Debit card fight hurts social progress startups

My favorite quality of our city’s tech ecosystem is that its people see themselves as New Yorkers first, and tech workers second. It’s why so many startup founders here make solving complex social challenges core to their business — they want to make the city a better place.

Propel, for instance, made a name for itself with a streamlined app that saves time and money for people accessing SNAP benefits. Dollaride has launched clean mobility options for communities underserved by public transit. Guava offers digital community banking for Black-owned small businesses. These and many other homegrown companies have helped establish New York as a proving ground for startups pursuing business success and social progress simultaneously.

At the same time, companies that make social issues core to their business operations run the risk of wading into hyper-politicized debates, which, as we’re seeing unfold in New York right now, can stand in the way of progress.

Never heard of those companies? How about MoCaFi, the New York-based financial technology company serving unbanked and underbanked communities founded by CEO Wole Coaxum?

MoCaFi was chosen by the Adams administration for a pilot program to give prepaid debit cards to migrant families for purchasing groceries, baby supplies, and other essentials from local bodegas and supermarkets — a contract that has received fierce criticism, especially from conservatives.

The influx of migrants to New York since late 2022 has become a lightning rod for our elected officials and the communities around the city that have made room for more than 180,000 asylum seekers. The debate over how to respond (and who should pay for the response) rages on more than a year after the first bus of migrants arrived.

But looking at the issue from a non-political lens makes it easy to see the bottom line: both the migrants and the communities that have welcomed them need immediate financial support.

And it’s just as easy to see that the city’s partnership with MoCaFi is a worthwhile attempt to connect migrants with desperately needed money while creating scores of new customers for struggling bodegas and grocery stores around the city.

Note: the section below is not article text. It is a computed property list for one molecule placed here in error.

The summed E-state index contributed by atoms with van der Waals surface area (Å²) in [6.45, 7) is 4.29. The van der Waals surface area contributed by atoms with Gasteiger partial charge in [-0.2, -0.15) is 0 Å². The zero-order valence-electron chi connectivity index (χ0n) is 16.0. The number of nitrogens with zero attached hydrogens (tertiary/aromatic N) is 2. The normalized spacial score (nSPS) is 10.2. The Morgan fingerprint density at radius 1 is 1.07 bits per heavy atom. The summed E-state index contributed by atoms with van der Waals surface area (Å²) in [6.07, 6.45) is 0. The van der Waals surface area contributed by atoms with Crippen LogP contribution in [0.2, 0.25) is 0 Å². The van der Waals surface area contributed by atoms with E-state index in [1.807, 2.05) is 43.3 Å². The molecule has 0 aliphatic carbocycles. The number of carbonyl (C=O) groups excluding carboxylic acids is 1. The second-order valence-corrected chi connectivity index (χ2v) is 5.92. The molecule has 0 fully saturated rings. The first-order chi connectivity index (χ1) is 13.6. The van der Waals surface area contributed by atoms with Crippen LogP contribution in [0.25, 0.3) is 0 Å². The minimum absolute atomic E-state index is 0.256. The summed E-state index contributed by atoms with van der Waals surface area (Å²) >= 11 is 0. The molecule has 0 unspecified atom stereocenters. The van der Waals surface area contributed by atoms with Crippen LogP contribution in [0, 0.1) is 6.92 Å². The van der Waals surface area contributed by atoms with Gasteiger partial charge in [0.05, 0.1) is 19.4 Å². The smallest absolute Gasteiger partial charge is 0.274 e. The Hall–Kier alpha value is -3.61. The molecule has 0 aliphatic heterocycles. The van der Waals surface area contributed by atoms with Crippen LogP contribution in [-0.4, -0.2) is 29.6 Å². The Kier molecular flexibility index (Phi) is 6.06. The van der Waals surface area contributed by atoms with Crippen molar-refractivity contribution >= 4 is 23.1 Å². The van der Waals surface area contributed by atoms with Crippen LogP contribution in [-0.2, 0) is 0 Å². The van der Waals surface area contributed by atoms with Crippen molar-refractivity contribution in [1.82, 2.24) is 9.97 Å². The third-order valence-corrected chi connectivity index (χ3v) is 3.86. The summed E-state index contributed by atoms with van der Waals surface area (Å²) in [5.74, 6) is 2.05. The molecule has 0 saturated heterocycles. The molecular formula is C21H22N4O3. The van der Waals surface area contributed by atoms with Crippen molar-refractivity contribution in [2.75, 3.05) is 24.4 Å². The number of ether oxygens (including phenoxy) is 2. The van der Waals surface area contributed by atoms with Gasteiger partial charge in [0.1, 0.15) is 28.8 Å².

The partnership is a perfect example of how tech can streamline government services, save taxpayer money, and connect people with the support they need. It’s not going to solve this crisis, but it could give asylum seekers some firmer footing to take their first step toward a new life, one that will contribute to the growth of our city as a whole.

Unfortunately, the deep politicization of the migrant issue has cast a dark shadow over this innovative partnership. Texas Gov. Greg Abbott, who has sent busloads of migrants to New York City, called the plan “insanity,” “reprehensible,” and “offensive.” Other critics have been more specific, saying this program is draining taxpayer money.

This argument doesn’t hold up under a closer look. In fact, this program is estimated to save the city $600,000 per month and $7.2 million annually compared with the original migrant food delivery program, in which many meals were wasted.

Critics have also looked past MoCaFi’s strong track record of delivering results for the municipalities it works with. The company’s Angeleno Connect program in Los Angeles, launched in 2020, has successfully reduced government costs of providing resources to unbanked and underbanked people in the city. And in Birmingham, Ala., MoCaFi has helped deliver more than $20 million in emergency assistance to thousands of families

MoCaFi’s partnership with the city is a pilot, and will only service about 115 families to start. If, at the end of the six-week pilot period, the partnership hasn’t had a significant positive impact for these families, the city can move on and search for other solutions.

Whether the program is successful or not, it is imperative that the city be able to safely test out bold ideas like this, especially when they attempt to address a crisis the likes of which we’ve never seen before. In the private sector, the most successful companies take big swings in testing new ideas or products without fear of failure. Our government should be able to do the same.

New York has stared down many crises before, and we’re at our best when we view these challenges as opportunities to become a better city. But we can only seize these opportunities if our leaders — both in government and private industry — have the courage to step up and try something new and different to support communities in need.

We’re lucky that New York’s tech community has so many people who want to drive this change, but we still have to give them a chance.

Samuels is the president and CEO of Tech:NYC. 

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